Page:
ALTHOUGH transplantation of canine lungs is technically possible and short term survival of a recipient animal is readily achieved, the functions of the homografted lung need careful study prior to clinical application of this modality. The lung serves as an excellent preparation for study, both for its ventilatory capacity and its respiratory capacity. Without sufficient functioning pulmonary tissue, death ensues within a very short time.
The technique of homologous lung transplantation and the length of its survival have been intensively investigated.3,6,7,9,10 The functions of the transplant have also been studied, but to a lesser extent. Neptune et al9 noted that a homografted lung would function for half the time from transplantation until death. Patency of the transplanted pulmonary arterial tree has been demonstrated by angiography.2,4 Faber et al5 showed that the transplant had an adequate oxygen uptake using differential bronchospirometry. Alican and Hardy1 reported an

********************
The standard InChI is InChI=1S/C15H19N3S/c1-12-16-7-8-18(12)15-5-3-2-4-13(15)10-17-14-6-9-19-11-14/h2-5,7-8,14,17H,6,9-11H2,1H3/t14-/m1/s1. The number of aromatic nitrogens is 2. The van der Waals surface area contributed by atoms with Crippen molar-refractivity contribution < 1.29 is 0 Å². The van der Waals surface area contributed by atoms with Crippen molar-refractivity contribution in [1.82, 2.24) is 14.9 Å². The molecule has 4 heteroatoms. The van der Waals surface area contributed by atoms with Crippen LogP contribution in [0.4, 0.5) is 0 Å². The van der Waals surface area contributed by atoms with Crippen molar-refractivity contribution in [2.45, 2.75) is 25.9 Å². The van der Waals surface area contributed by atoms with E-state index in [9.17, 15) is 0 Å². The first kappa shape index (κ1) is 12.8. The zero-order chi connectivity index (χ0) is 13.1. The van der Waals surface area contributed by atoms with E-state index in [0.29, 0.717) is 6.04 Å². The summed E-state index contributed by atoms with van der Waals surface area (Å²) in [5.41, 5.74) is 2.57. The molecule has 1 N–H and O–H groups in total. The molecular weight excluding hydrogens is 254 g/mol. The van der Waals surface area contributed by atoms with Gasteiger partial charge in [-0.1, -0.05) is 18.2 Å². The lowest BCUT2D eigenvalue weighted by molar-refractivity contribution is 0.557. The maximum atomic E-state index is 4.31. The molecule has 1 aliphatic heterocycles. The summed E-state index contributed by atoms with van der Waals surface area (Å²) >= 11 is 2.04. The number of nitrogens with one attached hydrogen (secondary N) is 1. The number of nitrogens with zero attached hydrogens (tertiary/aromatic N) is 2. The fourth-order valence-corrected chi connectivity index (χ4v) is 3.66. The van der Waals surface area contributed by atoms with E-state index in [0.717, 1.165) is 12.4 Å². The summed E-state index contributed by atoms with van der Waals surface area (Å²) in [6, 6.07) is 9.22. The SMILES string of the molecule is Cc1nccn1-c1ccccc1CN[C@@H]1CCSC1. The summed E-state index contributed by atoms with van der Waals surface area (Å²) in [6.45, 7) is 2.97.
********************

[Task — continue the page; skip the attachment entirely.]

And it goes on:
CHRISTIANSEN KH, BUCK AS, FANFERA F, et al. Homologous Transplantation of Canine Lungs: Pulmonary Function. Arch Surg. 1965;90(1):38–42. doi:10.1001/archsurg.1965.01320070040008
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